Canon Rebel T3i$600-$1,000
Canon EOS Rebel T3i with EF-S 18-135mm f/3.5-5.6 IS Lens (buy)

The T3i is a decent upgrade to the T3 mentioned above with a more robust 18 megapixels and a nice articulating LCD screen to help with those shots where you just can't get your eye to the viewfinder. It also has a slightly faster frame rate of 3.7 frames per second (compared to 3 fps on the T3). Add to that an image stabilized lens with a longer zoom range and you've got yourself a winning combination. Priced around $1000.

Canon EOS 60D$1,000-$1,500
Canon EOS 60D with EF-S 18-200mm f/3.5-5.6 IS Lens (buy) --OR-- Nikon D7000 with 18-105mm DX VR Lens (buy)

The EOS 60D is the first upgrade out of the Rebel series cameras from Canon. Its controls are far more convenient to use than the Rebels and it has a much higher max ISO of 12800. You get the same 18 megapixels that the T3i has to offer, but a much faster frame rate of 5.3 fps, which makes the 60D way more capable when it comes to photographing action. You still get that sweet articulating LCD screen, too. The kit 18-200mm lens is a super long range, good for everything from landscapes to portraits to sports. Price is around $1300-$1400. In my opinion, the extra $300-$400 over the T3i is worth every penny.

Nikon D7000Although the Nikon D7000 has a few less megapixels at 16.2, its 39-point auto focus system blows the 60D's 9-point AF out of the water. The 3D Tracking Auto Focus feature is unbelievable, too. It's a major boon when shooting action. The D7000 also has a much more professional build and feel to it that the 60D can't match. The 18-105mm lens doesn't reach quite as far as Canon's, but the auto focus system alone on this Nikon makes the extra $100 or so over the 60D totally worth it. Priced around $1400-$1500.

Canon EOS &D$1,500-$2,500
Canon EOS 7D with EF-S 28-135mm f/3.5-5.6 IS USM Lens (buy)

In my opinion, the EOS 7D is the best camera in Canon's lineup right now. A built-in electronic level, electronic viewfinder, an insanely advanced 19-point auto focus system, a blazing fast 8 fps frame rate, a high max ISO of 12800 and a gorgeous 18 megapixels - it's all top-tier on this camera. This thing is designed for wildlife, sports and other action, but it's just as comfortable in the hands of a landscape or portrait shooter. And don't worry about that digital crop sensor. You don't need a full-frame camera. Priced around $1600-$1700 with a versatile 28-135mm lens. Worth every penny.

Canon EOS 5D Mark II$2,500+
Canon EOS 5D Mark II with 24-105mm f/4L IS USM (buy)

The 5D Mark II is Canon's update to the industry-changing 5D. I currently use a 5D (the older one, not the Mark II) and I love it. The Mark II has a huge 21.1 megapixel full-frame sensor with an obnoxiously high max ISO of 25600. Works great in low-light and it's an excellent landscape camera. The auto focus system on the 5D, though, is out-dated and may have a hard time keeping up with action. Also, the 5D Mark II is due for an update. It's been around for awhile now and will most likely see a refresh early next year. The kit 24-105mm f/4L lens is top-notch. It's actually a lens I wish I had. Priced around $3100-$3200.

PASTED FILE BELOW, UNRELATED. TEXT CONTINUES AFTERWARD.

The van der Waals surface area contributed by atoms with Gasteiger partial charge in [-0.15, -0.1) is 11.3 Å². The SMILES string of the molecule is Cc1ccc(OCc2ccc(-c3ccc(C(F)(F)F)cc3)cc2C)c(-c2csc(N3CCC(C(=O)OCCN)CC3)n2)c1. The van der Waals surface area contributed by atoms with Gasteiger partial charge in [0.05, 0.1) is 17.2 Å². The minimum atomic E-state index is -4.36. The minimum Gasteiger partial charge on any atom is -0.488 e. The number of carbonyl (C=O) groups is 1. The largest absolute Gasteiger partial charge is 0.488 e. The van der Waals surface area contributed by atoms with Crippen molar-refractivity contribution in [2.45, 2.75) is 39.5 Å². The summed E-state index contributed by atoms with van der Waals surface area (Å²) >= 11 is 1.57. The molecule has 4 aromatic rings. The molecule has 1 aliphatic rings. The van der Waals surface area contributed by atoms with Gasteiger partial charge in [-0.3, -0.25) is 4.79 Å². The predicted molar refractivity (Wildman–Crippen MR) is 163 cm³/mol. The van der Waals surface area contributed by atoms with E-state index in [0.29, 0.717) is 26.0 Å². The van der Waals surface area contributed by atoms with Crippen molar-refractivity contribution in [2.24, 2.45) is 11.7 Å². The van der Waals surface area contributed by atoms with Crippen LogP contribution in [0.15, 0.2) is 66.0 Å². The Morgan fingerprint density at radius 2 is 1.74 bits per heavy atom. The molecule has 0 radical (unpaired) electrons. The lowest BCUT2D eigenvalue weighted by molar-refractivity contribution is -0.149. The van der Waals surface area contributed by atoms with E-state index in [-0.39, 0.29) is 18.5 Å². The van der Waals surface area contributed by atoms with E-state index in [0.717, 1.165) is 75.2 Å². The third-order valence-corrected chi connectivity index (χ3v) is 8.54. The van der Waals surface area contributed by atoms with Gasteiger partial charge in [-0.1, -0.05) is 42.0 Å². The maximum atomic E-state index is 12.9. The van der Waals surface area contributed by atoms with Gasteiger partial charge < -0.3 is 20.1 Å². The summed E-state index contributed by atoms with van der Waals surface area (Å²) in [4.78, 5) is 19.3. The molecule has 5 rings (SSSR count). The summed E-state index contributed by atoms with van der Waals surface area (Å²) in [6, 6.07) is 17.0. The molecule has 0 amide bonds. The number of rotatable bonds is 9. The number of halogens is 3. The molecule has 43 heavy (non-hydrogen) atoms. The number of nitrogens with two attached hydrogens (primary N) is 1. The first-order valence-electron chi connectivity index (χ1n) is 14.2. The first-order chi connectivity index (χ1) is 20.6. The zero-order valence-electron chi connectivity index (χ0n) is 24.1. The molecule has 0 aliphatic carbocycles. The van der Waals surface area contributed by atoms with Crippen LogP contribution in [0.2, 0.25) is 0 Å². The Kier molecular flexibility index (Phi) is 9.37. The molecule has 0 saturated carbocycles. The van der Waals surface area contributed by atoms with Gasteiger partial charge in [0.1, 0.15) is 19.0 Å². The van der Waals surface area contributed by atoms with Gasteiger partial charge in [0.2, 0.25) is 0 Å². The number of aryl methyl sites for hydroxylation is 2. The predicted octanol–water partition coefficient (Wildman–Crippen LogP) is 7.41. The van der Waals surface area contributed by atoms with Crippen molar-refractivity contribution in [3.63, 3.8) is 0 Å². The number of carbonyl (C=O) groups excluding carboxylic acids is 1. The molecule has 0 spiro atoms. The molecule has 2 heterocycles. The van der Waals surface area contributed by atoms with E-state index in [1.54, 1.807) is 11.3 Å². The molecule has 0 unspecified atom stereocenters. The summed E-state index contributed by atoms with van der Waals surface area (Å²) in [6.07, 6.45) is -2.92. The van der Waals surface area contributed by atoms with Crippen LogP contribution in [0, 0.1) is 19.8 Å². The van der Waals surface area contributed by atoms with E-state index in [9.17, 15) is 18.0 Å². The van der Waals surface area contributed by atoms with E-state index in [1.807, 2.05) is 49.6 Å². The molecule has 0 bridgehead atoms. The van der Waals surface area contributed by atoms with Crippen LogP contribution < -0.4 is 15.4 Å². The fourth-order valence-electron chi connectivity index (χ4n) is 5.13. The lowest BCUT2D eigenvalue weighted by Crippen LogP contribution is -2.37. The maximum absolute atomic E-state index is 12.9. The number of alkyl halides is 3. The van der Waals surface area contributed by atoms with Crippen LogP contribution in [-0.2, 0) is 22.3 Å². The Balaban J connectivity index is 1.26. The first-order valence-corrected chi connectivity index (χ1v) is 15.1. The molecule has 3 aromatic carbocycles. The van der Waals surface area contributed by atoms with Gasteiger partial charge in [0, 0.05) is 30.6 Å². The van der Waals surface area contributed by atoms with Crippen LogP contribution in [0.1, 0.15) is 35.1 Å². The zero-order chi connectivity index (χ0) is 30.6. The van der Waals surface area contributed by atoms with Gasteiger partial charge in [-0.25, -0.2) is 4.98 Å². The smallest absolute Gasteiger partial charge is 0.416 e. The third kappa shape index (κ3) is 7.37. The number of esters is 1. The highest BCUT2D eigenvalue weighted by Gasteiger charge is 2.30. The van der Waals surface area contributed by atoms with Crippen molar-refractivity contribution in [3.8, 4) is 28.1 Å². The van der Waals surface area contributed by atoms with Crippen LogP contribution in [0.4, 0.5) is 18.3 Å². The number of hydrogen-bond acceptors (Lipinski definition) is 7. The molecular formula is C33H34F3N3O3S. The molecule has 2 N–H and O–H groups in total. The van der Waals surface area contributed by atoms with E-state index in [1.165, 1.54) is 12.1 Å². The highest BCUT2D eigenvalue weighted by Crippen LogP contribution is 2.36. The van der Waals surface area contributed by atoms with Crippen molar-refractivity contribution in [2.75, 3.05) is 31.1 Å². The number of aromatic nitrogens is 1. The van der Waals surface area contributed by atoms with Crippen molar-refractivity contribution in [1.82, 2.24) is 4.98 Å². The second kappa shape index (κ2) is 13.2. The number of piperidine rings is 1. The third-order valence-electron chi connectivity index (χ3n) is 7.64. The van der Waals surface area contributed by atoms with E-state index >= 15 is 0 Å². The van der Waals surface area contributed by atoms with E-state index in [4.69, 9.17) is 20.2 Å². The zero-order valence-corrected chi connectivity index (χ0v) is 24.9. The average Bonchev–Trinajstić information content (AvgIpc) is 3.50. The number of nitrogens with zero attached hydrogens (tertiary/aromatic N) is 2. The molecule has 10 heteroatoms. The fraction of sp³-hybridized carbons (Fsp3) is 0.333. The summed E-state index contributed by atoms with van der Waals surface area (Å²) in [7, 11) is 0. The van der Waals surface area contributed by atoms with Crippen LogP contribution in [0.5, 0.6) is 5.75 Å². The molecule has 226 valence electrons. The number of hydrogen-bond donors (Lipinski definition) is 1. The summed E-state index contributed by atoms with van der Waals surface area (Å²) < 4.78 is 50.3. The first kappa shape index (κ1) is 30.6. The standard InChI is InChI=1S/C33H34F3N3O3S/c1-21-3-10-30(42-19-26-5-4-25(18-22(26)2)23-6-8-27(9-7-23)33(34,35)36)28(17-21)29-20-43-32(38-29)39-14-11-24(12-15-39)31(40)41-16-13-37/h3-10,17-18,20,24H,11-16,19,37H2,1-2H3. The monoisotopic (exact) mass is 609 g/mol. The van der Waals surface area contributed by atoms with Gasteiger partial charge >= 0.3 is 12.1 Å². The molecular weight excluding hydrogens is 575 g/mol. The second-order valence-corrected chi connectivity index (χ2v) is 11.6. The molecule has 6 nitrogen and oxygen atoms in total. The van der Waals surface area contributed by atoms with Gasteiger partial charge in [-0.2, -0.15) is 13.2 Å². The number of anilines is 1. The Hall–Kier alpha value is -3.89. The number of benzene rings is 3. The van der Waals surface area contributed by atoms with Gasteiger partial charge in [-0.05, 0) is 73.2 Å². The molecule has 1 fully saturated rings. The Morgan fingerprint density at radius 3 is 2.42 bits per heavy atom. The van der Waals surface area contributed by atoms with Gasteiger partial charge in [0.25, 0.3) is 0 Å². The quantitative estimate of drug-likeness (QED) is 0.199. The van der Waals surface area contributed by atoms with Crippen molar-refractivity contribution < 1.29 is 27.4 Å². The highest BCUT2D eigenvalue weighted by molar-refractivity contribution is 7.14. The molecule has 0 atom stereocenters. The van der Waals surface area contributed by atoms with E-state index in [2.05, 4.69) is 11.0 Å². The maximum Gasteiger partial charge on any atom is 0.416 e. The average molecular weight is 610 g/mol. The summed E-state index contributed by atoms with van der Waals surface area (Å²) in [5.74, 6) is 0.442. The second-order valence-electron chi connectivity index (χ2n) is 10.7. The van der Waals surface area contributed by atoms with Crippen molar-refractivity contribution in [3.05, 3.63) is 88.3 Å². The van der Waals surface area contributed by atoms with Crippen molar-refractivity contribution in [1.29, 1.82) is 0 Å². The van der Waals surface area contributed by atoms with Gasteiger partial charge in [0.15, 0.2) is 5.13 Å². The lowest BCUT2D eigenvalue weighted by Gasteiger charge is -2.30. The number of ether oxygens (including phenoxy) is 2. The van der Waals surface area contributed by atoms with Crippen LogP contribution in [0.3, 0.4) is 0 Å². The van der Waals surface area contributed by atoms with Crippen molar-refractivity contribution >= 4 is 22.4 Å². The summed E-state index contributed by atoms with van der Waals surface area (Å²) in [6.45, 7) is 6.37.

If you're looking at getting just a camera body, check out these recommendations:

Canon EOS 60D$600-$1,000
Canon EOS 60D (buy)

If you already have some lenses or maybe you're thinking of upgrading your Canon Rebel, the 60D is a perfect choice. See the notes above for details on what makes this camera great. Priced around $875-$975.

 

$1,000-$1,500
Nikon D7000 (buy)

An awesome camera with a superb auto focus system. The D7000 would be an excellent upgrade for you Nikon shooters. Runs about $1100-$1200.

Nikon D300s

$1,500-$2,000
Canon EOS 7D (buy) --OR-- Nikon D300s (buy)

Either of these cameras would be a great upgrade to someone who already has a budding collection of Canon or Nikon lenses. The 7D runs about $1500-$1600 and the D300s is around $1700. The D300s has a mind-blowing 51-point auto focus system and an impressive 7 fps frame rate. Much like the Canon 7D, this thing is designed for shooting action. Great build quality, too, but a max ISO of only 6400 isn't too impressive for a camera at this price range. Also, its 12.3 megapixel sensor leaves a little bit to be desired these days.

$2,000+
Canon EOS 5D Mark II (buy)

See the notes and disclaimers above regarding this camera. The body by itself runs about $2300-$2400.